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Bank GiveawaysGet an umbrella, it's raining bank giveaways!
By Jennifer L. Zebel
Although banks aren't known for giving money away, they are known for giving away vault-fulls of promotional products. From pens and plastic piggy banks to T-shirts and electronics, banks love giveaways because they attract new customers with a minimal investment.
"You name it, I've given it away," says Alvin Harward, senior vice president of Central Bank, located in Provo, Utah. "I've given away everything from stress balls to golf balls."
Harward, who has been with Central Bank for 30 years, says promotional products are an important marketing tool at his bank for two reasons. "First, it leaves our name around for a long time, so customers think of us when they think of banking," he says. The second reason is to create and maintain a positive reputation for the bank. "I like it when people say, 'Man, is there something your bank doesn't give away?'"
Because of his bank's reputation for freebies, Harward makes a special effort to buy high-quality items. "I hate giving things away that are low-quality," he says. "We want to give away things that are going to stick around, so I look for quality over cost."
Banks also want to give away items that will have purpose. Harward tries to keep several giveaways on hand, regardless of what promotion is going on, so that the right item goes into the hands of each customers. "It'll surprise you-the items that become useful," he notes. "A lady might come in during a rainstorm, so we'll give her an umbrella with our logo, and it makes people say 'Wow, that bank really cares.'"
Apparel is not as common as pens, magnets and calendars, but Harward says they do have a place in bank programs. "Every year we have a customer appreciation day, and that's when we get bulk orders of T-shirts or golf shirts," he says.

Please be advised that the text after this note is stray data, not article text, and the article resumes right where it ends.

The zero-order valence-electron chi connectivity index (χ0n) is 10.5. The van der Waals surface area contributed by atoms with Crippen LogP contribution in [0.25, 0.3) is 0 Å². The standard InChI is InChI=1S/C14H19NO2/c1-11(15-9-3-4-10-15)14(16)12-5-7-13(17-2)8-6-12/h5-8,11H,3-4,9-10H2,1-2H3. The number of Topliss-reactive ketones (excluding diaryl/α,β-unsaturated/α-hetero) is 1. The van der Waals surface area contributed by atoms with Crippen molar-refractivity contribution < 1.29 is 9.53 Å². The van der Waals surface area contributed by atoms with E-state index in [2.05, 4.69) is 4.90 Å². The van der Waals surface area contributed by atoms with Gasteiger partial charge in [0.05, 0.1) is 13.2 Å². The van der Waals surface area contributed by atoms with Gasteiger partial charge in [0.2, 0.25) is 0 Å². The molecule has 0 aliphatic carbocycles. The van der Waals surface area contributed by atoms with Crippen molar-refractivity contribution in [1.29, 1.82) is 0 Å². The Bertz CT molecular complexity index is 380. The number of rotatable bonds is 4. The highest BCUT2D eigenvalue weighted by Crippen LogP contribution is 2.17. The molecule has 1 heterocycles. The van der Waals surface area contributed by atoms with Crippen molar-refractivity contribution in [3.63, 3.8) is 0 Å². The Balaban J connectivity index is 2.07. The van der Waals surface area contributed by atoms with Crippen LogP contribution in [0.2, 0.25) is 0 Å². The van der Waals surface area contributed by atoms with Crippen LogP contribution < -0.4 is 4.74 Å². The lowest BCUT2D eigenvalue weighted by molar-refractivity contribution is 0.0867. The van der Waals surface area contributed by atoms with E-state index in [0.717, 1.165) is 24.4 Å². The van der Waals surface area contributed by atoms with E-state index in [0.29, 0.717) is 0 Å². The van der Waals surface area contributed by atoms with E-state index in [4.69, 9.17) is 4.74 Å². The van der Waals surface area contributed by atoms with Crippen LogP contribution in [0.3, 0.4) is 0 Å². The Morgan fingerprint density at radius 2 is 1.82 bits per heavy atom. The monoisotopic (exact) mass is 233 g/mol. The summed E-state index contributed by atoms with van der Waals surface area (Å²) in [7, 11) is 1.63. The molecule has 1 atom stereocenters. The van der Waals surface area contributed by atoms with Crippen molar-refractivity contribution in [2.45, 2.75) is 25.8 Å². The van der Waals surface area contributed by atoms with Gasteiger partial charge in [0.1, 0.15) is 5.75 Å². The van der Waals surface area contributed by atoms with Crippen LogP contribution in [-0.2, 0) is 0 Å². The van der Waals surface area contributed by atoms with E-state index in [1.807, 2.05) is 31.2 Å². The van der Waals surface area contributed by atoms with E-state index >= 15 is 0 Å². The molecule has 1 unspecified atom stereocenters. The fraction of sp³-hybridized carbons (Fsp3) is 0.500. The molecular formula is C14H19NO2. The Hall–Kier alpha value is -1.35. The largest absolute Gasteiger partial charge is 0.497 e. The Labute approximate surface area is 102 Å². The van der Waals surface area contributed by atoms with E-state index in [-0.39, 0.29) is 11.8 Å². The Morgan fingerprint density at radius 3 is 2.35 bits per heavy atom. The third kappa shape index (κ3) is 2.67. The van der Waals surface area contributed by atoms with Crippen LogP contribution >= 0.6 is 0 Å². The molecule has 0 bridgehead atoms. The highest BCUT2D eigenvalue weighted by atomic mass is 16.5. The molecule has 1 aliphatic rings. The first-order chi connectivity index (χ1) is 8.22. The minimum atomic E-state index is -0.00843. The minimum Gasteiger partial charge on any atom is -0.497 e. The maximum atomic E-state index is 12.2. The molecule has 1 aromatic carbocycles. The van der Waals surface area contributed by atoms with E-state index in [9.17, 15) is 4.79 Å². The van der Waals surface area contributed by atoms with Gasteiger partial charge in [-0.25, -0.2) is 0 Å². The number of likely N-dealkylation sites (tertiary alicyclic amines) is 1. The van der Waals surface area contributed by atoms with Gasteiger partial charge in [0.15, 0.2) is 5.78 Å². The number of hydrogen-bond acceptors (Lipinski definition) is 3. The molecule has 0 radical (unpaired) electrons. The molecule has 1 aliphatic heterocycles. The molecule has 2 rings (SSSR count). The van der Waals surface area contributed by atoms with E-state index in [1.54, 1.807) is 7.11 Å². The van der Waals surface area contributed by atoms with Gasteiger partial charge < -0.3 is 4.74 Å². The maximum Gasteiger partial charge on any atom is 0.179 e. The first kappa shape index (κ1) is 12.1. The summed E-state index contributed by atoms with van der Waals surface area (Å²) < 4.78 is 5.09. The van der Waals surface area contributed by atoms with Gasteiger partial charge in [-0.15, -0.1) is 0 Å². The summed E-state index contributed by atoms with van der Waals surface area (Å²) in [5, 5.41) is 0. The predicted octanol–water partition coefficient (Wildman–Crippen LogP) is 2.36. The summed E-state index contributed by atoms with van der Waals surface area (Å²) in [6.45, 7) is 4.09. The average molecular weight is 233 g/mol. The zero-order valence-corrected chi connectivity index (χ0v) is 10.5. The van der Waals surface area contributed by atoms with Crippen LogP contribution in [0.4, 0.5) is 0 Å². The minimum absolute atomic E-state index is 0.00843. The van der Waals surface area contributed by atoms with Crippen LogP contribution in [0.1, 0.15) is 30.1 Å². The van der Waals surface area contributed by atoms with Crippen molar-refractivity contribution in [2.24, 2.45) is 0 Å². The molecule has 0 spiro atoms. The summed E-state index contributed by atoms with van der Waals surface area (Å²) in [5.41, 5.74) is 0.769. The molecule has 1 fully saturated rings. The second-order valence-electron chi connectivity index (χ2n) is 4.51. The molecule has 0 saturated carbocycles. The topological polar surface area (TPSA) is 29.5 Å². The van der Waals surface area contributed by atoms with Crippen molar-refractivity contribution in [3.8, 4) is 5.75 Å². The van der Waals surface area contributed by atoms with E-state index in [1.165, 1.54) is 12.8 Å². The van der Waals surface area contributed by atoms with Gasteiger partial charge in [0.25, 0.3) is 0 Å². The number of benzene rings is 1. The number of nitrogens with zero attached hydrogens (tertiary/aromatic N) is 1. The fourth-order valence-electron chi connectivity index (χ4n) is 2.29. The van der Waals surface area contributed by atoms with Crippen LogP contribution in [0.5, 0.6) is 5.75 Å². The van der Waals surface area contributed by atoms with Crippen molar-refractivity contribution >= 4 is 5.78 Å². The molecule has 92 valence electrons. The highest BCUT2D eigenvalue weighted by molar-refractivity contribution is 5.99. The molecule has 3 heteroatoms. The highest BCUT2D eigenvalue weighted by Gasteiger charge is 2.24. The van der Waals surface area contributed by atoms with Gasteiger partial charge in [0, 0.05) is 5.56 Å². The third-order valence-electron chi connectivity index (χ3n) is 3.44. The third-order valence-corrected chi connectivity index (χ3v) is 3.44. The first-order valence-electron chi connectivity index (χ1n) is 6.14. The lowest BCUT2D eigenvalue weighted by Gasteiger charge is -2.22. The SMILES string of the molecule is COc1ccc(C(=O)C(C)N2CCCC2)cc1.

"It all depends on the promotion, but we sometimes give away nice golf shirts or really nice jackets to loan customers," Harward adds. "I am a very strong promoter of making sure anyone who opens an account or uses a service should get something; or, if one of our people goes out to meet with clients, I want them to take something to leave with our name on it."
Harward does order higher-end apparel in smaller quantities for special customers and for in-house employee programs. "We do a lot of embroidered golf shirts and we've done jackets and even top and bottom sweats for the employees," he says.
Umbrellas and bags, two popular bank promotional products, don't have the inventory requirements that apparel has. Gilbert Bresler, national sales manager for The Great American Umbrella & Bag Co. (Ridgewood, N.Y.), says the type of giveaways that banks choose are closely related to the type of promotion and the amount of money customers give. "It all depends; there's a bank in Maryland that we did a really high-end bag for that was customized with gold webbing and gold ribbon and they used it for new accounts, as an incentive," he says. "To anyone who walks in, banks will give a 29-cent pen, but if you open an account, they'll give away better gifts."
According to Bresler, it is important for banks to choose promotional products with the end user in mind. "You want items with the broadest acceptance of the product because you never know who's opening an account," he says. "So you have to choose something that everyone would want or everyone would use."
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